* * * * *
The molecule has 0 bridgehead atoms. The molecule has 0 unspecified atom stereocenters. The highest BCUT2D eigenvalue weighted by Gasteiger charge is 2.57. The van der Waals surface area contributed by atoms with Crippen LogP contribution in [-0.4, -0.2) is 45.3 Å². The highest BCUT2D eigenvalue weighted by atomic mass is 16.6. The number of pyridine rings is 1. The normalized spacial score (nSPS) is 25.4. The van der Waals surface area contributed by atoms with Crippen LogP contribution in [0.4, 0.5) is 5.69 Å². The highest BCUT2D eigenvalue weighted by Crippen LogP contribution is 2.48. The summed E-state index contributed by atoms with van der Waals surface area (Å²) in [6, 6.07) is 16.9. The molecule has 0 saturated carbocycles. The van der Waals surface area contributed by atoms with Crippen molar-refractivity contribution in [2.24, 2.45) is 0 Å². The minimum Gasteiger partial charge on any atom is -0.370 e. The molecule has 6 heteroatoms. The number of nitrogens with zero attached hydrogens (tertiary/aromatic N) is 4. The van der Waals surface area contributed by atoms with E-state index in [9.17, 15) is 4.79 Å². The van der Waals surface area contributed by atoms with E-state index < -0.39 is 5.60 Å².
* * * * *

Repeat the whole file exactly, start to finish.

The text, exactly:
The molecule has 0 bridgehead atoms. The molecule has 0 unspecified atom stereocenters. The highest BCUT2D eigenvalue weighted by Gasteiger charge is 2.57. The van der Waals surface area contributed by atoms with Crippen LogP contribution in [-0.4, -0.2) is 45.3 Å². The highest BCUT2D eigenvalue weighted by atomic mass is 16.6. The number of pyridine rings is 1. The normalized spacial score (nSPS) is 25.4. The van der Waals surface area contributed by atoms with Crippen LogP contribution in [0.4, 0.5) is 5.69 Å². The highest BCUT2D eigenvalue weighted by Crippen LogP contribution is 2.48. The summed E-state index contributed by atoms with van der Waals surface area (Å²) in [6, 6.07) is 16.9. The molecule has 0 saturated carbocycles. The van der Waals surface area contributed by atoms with Crippen molar-refractivity contribution in [2.24, 2.45) is 0 Å². The minimum Gasteiger partial charge on any atom is -0.370 e. The molecule has 6 heteroatoms. The number of nitrogens with zero attached hydrogens (tertiary/aromatic N) is 4. The van der Waals surface area contributed by atoms with E-state index in [9.17, 15) is 4.79 Å². The van der Waals surface area contributed by atoms with E-state index < -0.39 is 5.60 Å².